C. S. Lewis

"It may be hard for an egg to turn into a bird: it would be a jolly sight harder for it to learn to fly while remaining an egg. We are like eggs at present. And you cannot go on indefinitely being just an ordinary, decent egg. We must be hatched or go bad."


Thursday, December 18, 2014

Number 122

On one of those glorious days it wasn't raining, I looked out the window at my in-laws to watch the cows. There was a calf who crested the hill with its mother and made a very deliberate beeline for the fence.

A rare chance to get out in fresh air coincided with the ability to get close to an animal--I wasn't about to pass that up. So I wandered out there.

I know nothing about cows. I know just enough to know that I don't know much. But, being herd animals, and prey, I figured I'd mind my equestrian manners. Also bearing in mind these aren't tame creatures, I tried to be as obvious, unsurprising, and nonthreatening as possible. (Does anyone else think about this when they go to see unknown animals, or is it just me?)

Anyway. Most of them ignored me. There was one group of cows that got a little freaked when the saw me and started power walking away. I left them--not wanting to wish stampeding cattle on any rancher--and worked my way back along the fence-line to the indifferent Herefords.


And then there was little 122. So cute and brazen, sticking its little head through the barbed wire to eat the green leaves off the vines on the other side. The green vines (if you look hard, you can see them) must have been what tempted the little thing over.

It wasn't overly brazen, though, turned those big brown eyes on me and watched very carefully. I'm sure if I'd stuck around long enough curiosity might have built up enough for us to get closer--but the hedge of vines and an introvert's personal space prevented much of that.


Also, there was this pretty black cow, who was clearly the mother of the green-o-vore calf. She was keeping a very close eye on me. Not very concerned, but not indifferent enough to keep eating!

I told her that she and her calf were quite lovely, and let them be to enjoy the beautiful clear skies.


Wednesday, December 17, 2014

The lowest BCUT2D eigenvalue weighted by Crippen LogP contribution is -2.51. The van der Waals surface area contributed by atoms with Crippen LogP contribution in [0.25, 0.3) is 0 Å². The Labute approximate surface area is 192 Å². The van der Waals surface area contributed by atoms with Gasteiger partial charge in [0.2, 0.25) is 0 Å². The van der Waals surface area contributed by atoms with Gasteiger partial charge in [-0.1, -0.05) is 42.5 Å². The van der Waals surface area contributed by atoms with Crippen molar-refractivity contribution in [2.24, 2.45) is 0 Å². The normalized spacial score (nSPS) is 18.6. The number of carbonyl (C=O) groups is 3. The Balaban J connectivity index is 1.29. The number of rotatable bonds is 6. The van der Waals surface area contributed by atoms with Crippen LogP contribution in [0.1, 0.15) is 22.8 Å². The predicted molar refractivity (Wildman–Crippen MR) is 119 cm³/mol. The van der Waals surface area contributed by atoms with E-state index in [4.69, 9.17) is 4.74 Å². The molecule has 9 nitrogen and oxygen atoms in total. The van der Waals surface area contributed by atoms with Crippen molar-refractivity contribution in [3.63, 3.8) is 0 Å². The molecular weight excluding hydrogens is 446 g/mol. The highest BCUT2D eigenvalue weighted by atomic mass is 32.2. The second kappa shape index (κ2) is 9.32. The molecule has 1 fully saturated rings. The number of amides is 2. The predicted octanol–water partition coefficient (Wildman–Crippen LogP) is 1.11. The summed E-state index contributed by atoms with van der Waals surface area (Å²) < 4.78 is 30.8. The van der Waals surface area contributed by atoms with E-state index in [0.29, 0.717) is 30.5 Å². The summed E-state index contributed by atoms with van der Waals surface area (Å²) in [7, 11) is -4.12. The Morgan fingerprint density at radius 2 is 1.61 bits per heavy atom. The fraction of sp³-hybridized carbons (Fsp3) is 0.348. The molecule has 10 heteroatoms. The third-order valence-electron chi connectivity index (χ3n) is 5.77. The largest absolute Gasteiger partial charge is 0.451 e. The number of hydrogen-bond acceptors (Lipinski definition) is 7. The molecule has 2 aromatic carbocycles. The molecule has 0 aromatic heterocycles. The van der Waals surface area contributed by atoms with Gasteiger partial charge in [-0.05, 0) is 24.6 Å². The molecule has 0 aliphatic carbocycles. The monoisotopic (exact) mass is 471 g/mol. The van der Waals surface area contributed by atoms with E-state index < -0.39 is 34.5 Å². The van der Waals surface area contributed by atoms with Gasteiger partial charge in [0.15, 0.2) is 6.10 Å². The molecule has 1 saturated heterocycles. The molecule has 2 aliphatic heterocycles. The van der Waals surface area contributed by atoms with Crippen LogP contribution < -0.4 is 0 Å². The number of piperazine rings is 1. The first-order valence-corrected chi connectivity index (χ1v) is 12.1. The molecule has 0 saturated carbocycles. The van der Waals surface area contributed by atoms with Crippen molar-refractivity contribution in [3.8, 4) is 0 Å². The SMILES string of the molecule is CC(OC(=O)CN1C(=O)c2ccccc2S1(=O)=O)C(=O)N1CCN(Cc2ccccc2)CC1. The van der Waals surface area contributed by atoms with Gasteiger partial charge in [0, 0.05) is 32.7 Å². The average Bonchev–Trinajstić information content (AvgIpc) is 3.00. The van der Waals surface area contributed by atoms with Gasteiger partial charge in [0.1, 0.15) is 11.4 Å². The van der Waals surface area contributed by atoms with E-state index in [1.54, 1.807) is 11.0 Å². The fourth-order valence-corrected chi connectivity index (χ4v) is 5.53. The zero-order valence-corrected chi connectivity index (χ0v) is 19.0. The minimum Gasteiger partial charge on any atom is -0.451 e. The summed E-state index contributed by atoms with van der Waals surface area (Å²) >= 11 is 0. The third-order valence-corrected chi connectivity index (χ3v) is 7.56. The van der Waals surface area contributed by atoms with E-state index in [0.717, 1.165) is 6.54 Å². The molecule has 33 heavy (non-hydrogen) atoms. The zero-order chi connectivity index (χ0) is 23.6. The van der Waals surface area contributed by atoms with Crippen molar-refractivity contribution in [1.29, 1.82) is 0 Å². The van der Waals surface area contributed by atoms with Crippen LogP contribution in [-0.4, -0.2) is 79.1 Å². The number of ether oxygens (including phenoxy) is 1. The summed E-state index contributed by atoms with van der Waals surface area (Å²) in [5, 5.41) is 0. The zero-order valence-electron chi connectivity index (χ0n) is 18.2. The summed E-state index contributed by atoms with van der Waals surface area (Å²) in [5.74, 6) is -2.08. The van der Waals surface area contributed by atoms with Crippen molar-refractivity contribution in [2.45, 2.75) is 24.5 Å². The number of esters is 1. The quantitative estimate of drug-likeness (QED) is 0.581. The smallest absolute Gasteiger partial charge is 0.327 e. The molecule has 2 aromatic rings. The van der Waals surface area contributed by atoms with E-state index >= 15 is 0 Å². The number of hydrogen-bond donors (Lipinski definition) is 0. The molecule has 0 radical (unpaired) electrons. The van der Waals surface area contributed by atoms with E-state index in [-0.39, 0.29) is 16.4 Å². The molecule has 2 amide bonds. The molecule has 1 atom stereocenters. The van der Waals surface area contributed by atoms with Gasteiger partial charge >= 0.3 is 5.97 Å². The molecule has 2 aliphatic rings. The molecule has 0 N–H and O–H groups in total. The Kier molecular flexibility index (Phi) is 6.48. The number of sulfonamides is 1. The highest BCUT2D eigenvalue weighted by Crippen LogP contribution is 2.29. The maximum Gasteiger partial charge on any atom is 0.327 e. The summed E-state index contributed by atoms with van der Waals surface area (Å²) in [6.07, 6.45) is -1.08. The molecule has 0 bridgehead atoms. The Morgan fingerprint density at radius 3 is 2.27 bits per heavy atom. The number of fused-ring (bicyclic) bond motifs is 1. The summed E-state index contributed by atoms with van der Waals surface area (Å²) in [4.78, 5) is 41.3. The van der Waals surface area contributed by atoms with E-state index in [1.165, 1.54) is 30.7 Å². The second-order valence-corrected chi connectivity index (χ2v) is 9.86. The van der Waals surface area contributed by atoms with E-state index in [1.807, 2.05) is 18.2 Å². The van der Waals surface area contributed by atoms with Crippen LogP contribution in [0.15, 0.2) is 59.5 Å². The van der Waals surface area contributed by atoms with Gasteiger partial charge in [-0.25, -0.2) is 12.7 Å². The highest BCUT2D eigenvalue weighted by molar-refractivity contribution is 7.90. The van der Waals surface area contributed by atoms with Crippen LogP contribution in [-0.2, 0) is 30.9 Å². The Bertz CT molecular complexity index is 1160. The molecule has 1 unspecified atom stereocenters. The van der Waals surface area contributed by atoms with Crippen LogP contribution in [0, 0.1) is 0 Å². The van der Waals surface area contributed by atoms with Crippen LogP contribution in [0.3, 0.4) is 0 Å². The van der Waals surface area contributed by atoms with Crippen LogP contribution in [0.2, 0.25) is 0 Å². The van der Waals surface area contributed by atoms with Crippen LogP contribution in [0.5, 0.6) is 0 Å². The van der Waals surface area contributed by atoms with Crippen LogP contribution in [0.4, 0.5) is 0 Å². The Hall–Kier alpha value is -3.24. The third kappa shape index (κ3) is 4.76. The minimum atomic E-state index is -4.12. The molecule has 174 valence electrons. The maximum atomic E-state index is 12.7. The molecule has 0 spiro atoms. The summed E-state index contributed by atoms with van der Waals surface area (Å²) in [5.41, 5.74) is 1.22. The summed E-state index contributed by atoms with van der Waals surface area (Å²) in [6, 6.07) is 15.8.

of Christmas trees

I'm going to apologize right now because I do not have a picture of our Christmas tree all decorated. I have no idea why, but I don't.

It's been raining quite a bit here, but Zorro and I managed to find a day when it was only sort of raining, and the trees weren't too terrifically wet, and we ran out after work to find a tree.

Only the little garden center we usually buy from was closed. Plus, I didn't see a single tree behind the fence. So, we made a loop around the shopping center and found a temporary stand raising money for a local church--and they had Fraser Firs!


But all the trees were bundled. We walked through confuzzled about how you choose a tree in a straight jacket, so obviously I picked the tree that wasn't in a straight jacket--even though there were some gaps.



We used my shiny new little hatchback to bring the tree home. It definitely felt less overtaxed than my poor corolla.

Once we got home, though, we discovered that they hole they drilled for our tree stand wasn't wide enough. So after some thought and trying a few different things, Zorro used a rubber mallet to drive the stand into the tree.

Getting it off is going to be a bear.

But for now, the tree is standing straight and secure and looks great. You're just going to have to take my word for it.


While I don't have pictures of decorating our tree, I do have pictures of decorating the family's tree.


Whoops, that's not it. Try this one:


The gang was all there for an evening cracking bad jokes, listening to the Trans Siberian Orchestra, drinking Bailey's and hanging ornaments while discussing childhood fights over specific ornaments. All my ornaments were angels growing up, and most of my life I had no competition over hanging them, so it was quite a foreign idea to me! Usually I was happy if I could get someone to join me decorating. I guess that's the difference between being the youngest of 3 and the oldest of 6.